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Tuesday, June 17, 2008

Whaddaya Know?

posted by on June 17 at 9:04 AM

Capitol Hill Arts Center is closed—had its garage sale yesterday—but the old King Cat Theater, down on Sixth Avenue, is open again.

The King Cat is most famous, to my mind, as the theater where the scorched-earth horror of Hunchback (supposedly the worst musical ever produced in America) went down. That was 10 years ago.

The King Cat became a church run by snake-oil evangelicals for a few years (Sean Nelson wrote about them here), then it was nothing.

Now it is something.

Read the PI story here.

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No "supposed" about it.

DEFINITELY the worst musical - ever.

Posted by COMTE | June 17, 2008 9:25 AM

i also saw Sigur Ros at the King Cat.

i fell asleep, but mrs. solomon found it transcendent.

Posted by max solomon | June 17, 2008 9:26 AM

hmm. wonder what happened to all nations christian church? i went to high school with pastor vince, and his finding jesus eerily coincided with him being the major suspect in the lunchroom stereo system theft.

Posted by scary tyler moore | June 17, 2008 9:36 AM

I saw the Residents there in 2002. Somehow that ended up being the only time I went there while I was in Seattle.

Posted by Matt from Denver | June 17, 2008 9:36 AM

Neat. I've gone past that place many times and have been curious as to what's actually going on in there. Also, Bollywood films sound like fun.

Posted by Abby | June 17, 2008 9:37 AM

Great news. I saw Jeremy Enigk there with the 'Frog Queen' orchestra - something to my knowledge he never did again - in 96 I think. It was just magnificent.

Posted by Grant Cogswell | June 17, 2008 9:38 AM

Yo La Tengo, Melvins, Sebadoh, Seaweed, Posies, Hater, Sweaty Nipples, and dozens more. I'm sure I'm forgetting some of the best. It will be interesting having the old King Kat back in the mix.

Posted by Matthew | June 17, 2008 9:45 AM

When did the PI become the Seattle Times website?

Posted by Digno Rossi | June 17, 2008 10:13 AM

When I first moved here in the summer of '91, the King Cat was a discount cinema, where I saw "Silence of the Lambs" twice a week for a month. (I was obsessed with the screenplay. Also, I was collecting tips on how to construct my woman suit.)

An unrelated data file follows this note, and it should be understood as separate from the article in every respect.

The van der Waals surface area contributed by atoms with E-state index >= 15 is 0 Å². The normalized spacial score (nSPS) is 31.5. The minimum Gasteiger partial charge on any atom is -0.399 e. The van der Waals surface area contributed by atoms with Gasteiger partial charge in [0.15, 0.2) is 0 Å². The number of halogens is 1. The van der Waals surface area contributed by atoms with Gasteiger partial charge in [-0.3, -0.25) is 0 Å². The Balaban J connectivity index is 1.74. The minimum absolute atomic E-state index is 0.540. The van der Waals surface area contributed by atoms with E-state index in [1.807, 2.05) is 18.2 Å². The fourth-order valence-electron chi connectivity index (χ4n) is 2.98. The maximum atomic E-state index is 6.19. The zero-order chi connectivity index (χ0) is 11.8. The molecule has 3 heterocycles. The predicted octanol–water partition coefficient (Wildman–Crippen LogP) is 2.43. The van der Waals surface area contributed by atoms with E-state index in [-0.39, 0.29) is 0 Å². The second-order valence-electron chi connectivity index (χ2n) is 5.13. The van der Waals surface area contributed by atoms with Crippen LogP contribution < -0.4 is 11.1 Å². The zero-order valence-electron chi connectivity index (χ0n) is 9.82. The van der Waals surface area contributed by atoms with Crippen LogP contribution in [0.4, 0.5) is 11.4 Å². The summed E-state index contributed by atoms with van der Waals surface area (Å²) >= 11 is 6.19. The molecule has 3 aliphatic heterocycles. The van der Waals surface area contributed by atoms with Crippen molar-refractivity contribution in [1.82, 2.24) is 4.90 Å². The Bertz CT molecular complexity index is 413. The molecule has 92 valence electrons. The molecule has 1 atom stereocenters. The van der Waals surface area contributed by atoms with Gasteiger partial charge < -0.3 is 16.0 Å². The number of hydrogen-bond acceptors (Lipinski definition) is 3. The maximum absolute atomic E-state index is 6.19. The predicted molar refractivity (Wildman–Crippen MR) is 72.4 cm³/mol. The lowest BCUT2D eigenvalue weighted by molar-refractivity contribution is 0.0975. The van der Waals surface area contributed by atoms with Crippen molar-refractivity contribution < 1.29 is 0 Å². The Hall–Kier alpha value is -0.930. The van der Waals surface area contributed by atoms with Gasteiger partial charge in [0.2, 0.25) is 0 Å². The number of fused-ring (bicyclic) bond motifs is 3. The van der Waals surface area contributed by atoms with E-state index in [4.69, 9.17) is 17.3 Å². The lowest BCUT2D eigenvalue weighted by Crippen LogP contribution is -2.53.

Posted by David Schmader | June 17, 2008 10:16 AM

Sky Cries Mary. Great show. Maybe because there was no bar and I was completely sober to enjoy and remember it. They had someone painting a big picture stage right for the show.

Posted by eh? | June 17, 2008 10:18 AM

Saw lots of great shows there back in the day...Mudhoney, Red Aunts, Black Happy, Seaweed, etc. I had forgotten about the painting guy, he was a staple at local shows for a year or two. One of the few all-ages venues that operated during the Norm Rice Teen Dance Ordinance days.

Posted by Cato | June 17, 2008 10:28 AM

Mike Watt's first solo tour. Eddie Vedder on drums and a new band called Foo Fighters opening. Security was making kids toss their wallet chains into the trash at the door, which, it being 95 or so, made for a lot of sad teens.

Posted by Eric F | June 17, 2008 10:47 AM

Sky Cries Mary, Foo Fighters, and Juliana Hatfield Trio (not sure I spelt that right) ... good times.

Posted by Will in Seattle | June 17, 2008 11:08 AM

Personally, I'd go to Ann Taylor for tips on a woman suit.

oh. THAT kind of woman suit.


Posted by michael strangeways | June 17, 2008 12:11 PM

I worked there when it was still a first-run movie theater. How could that be so long ago?

The bastards who ran the place wouldn't give us an employee discount on the beverages. And the manager's office was air-conditioned, but the concessions area and ticket booth, both with west-facing glass windows, were not. This is no way to build employee loyalty.

I quit a while later when I got a job that paid me a whole .90 more per hour. (From $3.35 minimum wage to $4.25! Woo hoo!)

Posted by litlnemo | June 17, 2008 3:12 PM

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